Southwest Airlines just unveiled plans to install climate sensors in its planes, essentially creating a new weather monitoring network in the air above our heads. So far 87 Boeing 737s have been equipped with Water Vapor Sensing Systems (WVSS-II) that keep track of humidity when the planes take off and land. The WVSS-II sensors will provide a flurry of new weather data, all of which will be collected in real-time.
The sensors were installed as the result of a collaboration between Aeronautical Radio Incorporated (ARINC), the National Oceanic and Atmospheric Administration (NOAA), and SpectraSensors. “The WVSS-II observations add a critical new piece of weather data to the forecasting puzzle,” says Jeannine Hendricks, ARINC’s manager for the program. “For the first time in aircraft operations, we are collecting water vapor data that measures the humidity in the air. This has the potential to revolutionize weather forecasting — especially when predicting thunderstorms — a significant weather occurrence for aviation.”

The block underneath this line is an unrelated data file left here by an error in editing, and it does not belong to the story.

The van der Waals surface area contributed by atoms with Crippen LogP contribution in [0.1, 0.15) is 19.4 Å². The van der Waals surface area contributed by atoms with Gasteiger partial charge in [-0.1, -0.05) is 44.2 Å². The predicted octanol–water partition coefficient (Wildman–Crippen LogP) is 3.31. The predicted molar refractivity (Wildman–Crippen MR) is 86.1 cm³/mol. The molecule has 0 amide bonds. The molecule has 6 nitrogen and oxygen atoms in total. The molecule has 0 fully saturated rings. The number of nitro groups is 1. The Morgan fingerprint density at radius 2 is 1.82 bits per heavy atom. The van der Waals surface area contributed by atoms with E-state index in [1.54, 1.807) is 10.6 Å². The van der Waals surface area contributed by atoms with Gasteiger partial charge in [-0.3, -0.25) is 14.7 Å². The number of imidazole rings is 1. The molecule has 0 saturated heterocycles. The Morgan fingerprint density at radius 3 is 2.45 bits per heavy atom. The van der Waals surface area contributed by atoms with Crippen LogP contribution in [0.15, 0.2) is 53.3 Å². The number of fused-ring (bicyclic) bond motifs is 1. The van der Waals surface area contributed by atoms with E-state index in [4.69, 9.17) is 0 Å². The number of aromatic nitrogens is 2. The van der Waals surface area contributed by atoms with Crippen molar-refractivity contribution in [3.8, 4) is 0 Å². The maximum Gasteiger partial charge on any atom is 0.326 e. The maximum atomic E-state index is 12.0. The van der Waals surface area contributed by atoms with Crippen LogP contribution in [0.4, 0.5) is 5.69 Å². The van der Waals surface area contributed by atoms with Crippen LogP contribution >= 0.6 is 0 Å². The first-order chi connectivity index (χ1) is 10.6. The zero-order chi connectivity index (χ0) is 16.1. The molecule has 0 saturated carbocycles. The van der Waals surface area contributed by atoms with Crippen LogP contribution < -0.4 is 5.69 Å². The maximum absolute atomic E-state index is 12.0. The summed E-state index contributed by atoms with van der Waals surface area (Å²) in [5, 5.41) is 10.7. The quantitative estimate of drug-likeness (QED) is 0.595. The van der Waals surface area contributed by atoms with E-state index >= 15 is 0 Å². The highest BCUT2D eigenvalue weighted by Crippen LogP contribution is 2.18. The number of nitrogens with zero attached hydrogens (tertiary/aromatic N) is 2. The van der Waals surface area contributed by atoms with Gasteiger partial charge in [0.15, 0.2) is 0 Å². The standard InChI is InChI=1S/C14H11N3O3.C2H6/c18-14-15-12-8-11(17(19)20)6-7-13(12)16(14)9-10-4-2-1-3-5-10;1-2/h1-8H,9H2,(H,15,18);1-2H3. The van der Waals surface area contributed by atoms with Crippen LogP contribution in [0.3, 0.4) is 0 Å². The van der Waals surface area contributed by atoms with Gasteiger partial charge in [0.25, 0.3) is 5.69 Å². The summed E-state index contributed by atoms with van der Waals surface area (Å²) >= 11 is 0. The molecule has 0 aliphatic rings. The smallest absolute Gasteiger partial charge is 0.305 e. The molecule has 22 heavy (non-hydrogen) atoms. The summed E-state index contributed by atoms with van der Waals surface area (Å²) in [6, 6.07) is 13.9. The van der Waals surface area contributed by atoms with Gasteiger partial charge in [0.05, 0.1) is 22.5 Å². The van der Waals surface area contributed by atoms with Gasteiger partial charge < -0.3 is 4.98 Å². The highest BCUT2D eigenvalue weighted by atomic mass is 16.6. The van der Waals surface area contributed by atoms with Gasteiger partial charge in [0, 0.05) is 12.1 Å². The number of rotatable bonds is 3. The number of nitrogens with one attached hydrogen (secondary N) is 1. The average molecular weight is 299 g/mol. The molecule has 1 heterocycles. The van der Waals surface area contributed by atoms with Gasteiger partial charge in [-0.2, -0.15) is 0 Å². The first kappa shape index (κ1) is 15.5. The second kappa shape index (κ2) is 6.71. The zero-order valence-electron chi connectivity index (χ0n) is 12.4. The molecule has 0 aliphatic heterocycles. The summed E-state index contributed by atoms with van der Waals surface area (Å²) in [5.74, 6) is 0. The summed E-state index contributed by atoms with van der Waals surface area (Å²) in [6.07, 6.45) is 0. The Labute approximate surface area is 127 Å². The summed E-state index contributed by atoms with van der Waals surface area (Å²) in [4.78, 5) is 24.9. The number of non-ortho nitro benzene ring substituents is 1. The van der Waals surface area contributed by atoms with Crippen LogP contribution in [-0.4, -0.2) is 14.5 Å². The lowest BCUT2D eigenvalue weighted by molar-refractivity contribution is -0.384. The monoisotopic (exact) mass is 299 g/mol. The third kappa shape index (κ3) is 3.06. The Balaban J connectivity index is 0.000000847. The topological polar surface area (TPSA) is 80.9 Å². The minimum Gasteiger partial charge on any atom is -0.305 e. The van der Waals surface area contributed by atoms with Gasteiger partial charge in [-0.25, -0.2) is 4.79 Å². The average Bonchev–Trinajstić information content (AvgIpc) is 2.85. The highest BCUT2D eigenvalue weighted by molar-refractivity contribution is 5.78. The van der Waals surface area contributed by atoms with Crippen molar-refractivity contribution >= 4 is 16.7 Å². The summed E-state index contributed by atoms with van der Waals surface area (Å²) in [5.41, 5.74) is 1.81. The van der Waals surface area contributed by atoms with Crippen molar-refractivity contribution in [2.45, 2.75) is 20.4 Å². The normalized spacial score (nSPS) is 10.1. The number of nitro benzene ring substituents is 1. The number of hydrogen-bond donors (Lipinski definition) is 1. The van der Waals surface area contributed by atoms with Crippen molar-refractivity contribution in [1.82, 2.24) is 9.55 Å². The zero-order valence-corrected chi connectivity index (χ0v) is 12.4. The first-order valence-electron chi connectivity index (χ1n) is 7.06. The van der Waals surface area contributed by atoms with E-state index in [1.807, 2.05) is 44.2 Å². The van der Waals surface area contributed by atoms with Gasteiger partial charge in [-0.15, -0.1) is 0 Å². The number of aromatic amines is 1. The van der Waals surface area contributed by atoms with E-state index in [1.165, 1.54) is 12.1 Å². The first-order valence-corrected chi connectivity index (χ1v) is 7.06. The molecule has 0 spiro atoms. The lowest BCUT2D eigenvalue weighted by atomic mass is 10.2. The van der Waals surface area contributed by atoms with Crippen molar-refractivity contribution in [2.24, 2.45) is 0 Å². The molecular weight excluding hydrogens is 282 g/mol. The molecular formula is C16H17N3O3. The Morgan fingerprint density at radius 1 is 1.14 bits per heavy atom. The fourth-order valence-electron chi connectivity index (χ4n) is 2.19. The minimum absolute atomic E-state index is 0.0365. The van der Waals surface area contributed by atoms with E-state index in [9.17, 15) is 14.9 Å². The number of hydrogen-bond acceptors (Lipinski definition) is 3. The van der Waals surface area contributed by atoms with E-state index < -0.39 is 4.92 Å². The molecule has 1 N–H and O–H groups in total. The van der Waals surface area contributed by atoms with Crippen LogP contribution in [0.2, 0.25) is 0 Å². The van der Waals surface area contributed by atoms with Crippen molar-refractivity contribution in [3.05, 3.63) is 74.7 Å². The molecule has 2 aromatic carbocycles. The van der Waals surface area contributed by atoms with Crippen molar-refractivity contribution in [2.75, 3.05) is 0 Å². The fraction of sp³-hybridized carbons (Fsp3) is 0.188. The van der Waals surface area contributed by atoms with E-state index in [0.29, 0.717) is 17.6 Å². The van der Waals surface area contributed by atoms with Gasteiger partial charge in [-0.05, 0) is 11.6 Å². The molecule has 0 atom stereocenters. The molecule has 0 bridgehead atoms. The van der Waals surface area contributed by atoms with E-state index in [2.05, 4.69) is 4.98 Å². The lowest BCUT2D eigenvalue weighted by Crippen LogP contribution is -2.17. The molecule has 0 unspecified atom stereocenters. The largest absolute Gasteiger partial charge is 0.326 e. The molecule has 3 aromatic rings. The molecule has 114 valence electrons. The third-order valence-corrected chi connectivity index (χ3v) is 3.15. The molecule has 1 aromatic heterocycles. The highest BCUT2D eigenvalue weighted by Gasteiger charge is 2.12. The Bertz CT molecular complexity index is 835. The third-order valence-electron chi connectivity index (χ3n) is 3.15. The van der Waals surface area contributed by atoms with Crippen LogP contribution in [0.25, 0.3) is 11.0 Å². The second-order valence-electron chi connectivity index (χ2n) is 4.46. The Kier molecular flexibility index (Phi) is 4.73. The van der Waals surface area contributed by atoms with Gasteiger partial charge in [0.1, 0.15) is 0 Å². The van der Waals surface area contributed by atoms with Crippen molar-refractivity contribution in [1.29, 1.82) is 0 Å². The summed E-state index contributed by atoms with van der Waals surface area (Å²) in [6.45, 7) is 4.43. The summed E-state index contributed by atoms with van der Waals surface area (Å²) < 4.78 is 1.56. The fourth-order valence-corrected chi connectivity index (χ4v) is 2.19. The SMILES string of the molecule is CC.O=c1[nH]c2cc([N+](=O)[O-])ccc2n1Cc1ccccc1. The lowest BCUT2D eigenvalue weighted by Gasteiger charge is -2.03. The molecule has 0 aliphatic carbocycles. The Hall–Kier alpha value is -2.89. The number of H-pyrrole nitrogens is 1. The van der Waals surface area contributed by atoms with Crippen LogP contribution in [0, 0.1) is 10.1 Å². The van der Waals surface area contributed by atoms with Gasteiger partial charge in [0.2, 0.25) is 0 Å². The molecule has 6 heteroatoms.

WVSS-II systems are currently used by both meteorologists and aviation forecasters to determine everything from fog formation to cloud ceilings. Apart from the increased amount of data, the ability to sample the moisture in the atmosphere and how levels change between two places will provide a new, and hopefully better way of forecasting weather patterns. If successful, the data is likely to help weather warnings go out even earlier than they already do, and it could possibly save you a few hours of delay in the airport.